“Thorongil.” The king turned his head, regarding the the ranger warily. “There was a foreigner by that name in Rohan when I was a boy, and he served my father for a while. Then he disappeared. Afterwards rumor came that he had won great renown away south in Gondor, beating back the pirates of Umbar.”
“I have heard those rumors, my lord.” Aragorn’s teeth flashed in a crooked grin. However, just as abruptly, his smile vanished. “Legolas, what is it?”
The elf was sitting straight and tall in the saddle, keen eyes scanning the mountains ahead of them as if searching for eagles.
“Dreaming with his eyes open again,” the dwarf muttered at the elf’s shoulder.
“I do not know,” replied Legolas thoughtfully. “It is like smoke, but it does not rise, and it fills the Deeping Coomb.”
“What?” The king laid a hand on his sword-hilt, and Éomer on his right rose in the stirrups, straining in vain to make out a hint of whatever Legolas had seen.
Even as the elf spoke, from afar came a sound more felt than heard, a low thrum that beat on their ears like air through a bird’s wings. It was so faint that, had the sound not been seared forever into their memories by that fateful dawn two days ago, few would have recognized the horn of Helm Hammerhand rippling across the wide plains of Rohan. The Rohirrim cried out in dismay.
Aragorn nudged Brego a few paces forward and turned into the king’s path. “Wait, my lord. I do not think it is the fume of battle.”
The riders muttered to one another, not all of them looking south. It was the third time that the ragged stranger had implicitly challenged their king, and although he had proved his worth in more than arms at Helm’s Deep, even Éomer was looking at him somewhat askance.
“No,” Legolas declared, oblivious to the jostlings of men. His eyes shone. “It is a gray fog, as if the mist of the forests were spilling out into the world. There are shapes moving within it, and they are tall.”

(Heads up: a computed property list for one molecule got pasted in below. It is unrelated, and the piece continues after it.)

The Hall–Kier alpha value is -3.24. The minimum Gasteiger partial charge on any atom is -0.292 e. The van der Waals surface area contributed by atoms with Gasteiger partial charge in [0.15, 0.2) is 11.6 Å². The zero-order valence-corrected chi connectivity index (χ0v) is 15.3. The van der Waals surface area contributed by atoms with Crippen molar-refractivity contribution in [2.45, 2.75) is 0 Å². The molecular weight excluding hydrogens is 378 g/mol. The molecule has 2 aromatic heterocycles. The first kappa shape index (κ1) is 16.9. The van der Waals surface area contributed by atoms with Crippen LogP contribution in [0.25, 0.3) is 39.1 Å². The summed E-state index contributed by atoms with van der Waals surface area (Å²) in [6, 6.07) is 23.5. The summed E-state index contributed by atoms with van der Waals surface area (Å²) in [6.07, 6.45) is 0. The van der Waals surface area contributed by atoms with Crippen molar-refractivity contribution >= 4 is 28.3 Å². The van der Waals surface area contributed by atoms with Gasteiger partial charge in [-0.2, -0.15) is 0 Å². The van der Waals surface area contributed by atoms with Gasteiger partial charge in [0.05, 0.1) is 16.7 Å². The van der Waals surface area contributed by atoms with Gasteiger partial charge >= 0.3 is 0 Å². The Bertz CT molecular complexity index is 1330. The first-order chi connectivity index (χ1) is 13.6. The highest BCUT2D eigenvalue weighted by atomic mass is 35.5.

“Ents!” exclaimed Merry. “That’s the Huorns, Strider, just as I was telling you! They are the wild woods that Treebeard warned us about.”
Théoden’s hands relaxed upon his reins, and he gazed out across the gray lands before them. Aragorn dropped back to his former position on the king’s left side, opposite Éomer.
“More sorcery,” the old king muttered. “And why? Did Gandalf not say the tree-shepherds take little interest in the affairs of men?”
“Little,” Aragorn concurred, resting his fingers in Merry’s hair, “but I think their eyes have been opened by others. They are watching your northern borders now, Théoden, not just for the sake of the trees. In this case, however, it is not your affairs they are minding, but those of the Golden Wood.”
Théoden followed the ranger’s gaze to the aloof elven captain riding in the second rank. Timdaur had come with them to witness the parley with their enemy on behalf of Lórien, but had not said a word during the journey. Nor did he speak now. His eyes, however, were fixed upon the same patch of darkness that the Mirkwood elf could see.
The living shadow grew more distinct as night’s gloom began to recede. Éomer counselled that they should go a little out of their way to avoid it, but Théoden was in no mood to move aside for anything, certainly not trees within his own borders. Beside the mouth of the Deeping Coomb they drew even with it, and the rushing of wind in branches, the indistinct tramp of huge feet, the groaning and swaying of great trunks were like creaking ships moored in a rising sea. The riders of Théoden reined close together, afraid and awed, as the shrouded host passed them only a few yards away on their left. There were twinkles of light within it, and occasionally a glint of metal, yet it seemed as if an enchantment had fogged their eyes. At most they could make out indistinct forms of broad trunks and striding figures, some giant-sized, others no taller than men.
But Timdaur leapt down and strode to the very edge of the gloom, calling out in a loud voice. “Suilad, Onodrim a Galadhrim! Man siniath?”